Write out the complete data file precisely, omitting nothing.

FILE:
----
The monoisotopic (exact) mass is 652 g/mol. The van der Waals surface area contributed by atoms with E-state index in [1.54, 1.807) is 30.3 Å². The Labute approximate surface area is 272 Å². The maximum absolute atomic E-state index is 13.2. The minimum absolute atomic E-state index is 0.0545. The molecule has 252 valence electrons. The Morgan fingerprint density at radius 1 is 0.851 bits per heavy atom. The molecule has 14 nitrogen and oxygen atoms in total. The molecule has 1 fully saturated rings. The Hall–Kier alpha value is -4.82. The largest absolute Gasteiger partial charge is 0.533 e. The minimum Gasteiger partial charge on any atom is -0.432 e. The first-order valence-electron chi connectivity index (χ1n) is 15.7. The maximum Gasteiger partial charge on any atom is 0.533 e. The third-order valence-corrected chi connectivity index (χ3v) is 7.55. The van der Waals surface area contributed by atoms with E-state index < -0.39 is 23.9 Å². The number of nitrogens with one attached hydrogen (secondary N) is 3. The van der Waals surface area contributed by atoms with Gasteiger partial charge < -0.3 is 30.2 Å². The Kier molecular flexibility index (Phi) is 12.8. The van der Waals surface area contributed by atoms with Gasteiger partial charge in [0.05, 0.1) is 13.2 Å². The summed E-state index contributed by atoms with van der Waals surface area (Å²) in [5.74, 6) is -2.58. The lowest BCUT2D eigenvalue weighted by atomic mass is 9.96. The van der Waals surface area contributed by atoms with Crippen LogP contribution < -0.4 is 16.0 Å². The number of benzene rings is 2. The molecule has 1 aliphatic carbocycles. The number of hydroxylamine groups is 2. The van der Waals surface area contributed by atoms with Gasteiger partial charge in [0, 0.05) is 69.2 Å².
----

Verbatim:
The monoisotopic (exact) mass is 652 g/mol. The van der Waals surface area contributed by atoms with E-state index in [1.54, 1.807) is 30.3 Å². The Labute approximate surface area is 272 Å². The maximum absolute atomic E-state index is 13.2. The minimum absolute atomic E-state index is 0.0545. The molecule has 252 valence electrons. The Morgan fingerprint density at radius 1 is 0.851 bits per heavy atom. The molecule has 14 nitrogen and oxygen atoms in total. The molecule has 1 fully saturated rings. The Hall–Kier alpha value is -4.82. The largest absolute Gasteiger partial charge is 0.533 e. The minimum Gasteiger partial charge on any atom is -0.432 e. The first-order valence-electron chi connectivity index (χ1n) is 15.7. The maximum Gasteiger partial charge on any atom is 0.533 e. The third-order valence-corrected chi connectivity index (χ3v) is 7.55. The van der Waals surface area contributed by atoms with E-state index < -0.39 is 23.9 Å². The number of nitrogens with one attached hydrogen (secondary N) is 3. The van der Waals surface area contributed by atoms with Gasteiger partial charge < -0.3 is 30.2 Å². The Kier molecular flexibility index (Phi) is 12.8. The van der Waals surface area contributed by atoms with Gasteiger partial charge in [0.05, 0.1) is 13.2 Å². The summed E-state index contributed by atoms with van der Waals surface area (Å²) in [5.74, 6) is -2.58. The lowest BCUT2D eigenvalue weighted by atomic mass is 9.96. The van der Waals surface area contributed by atoms with Crippen LogP contribution < -0.4 is 16.0 Å². The number of benzene rings is 2. The molecule has 1 aliphatic carbocycles. The number of hydroxylamine groups is 2. The van der Waals surface area contributed by atoms with Gasteiger partial charge in [0, 0.05) is 69.2 Å².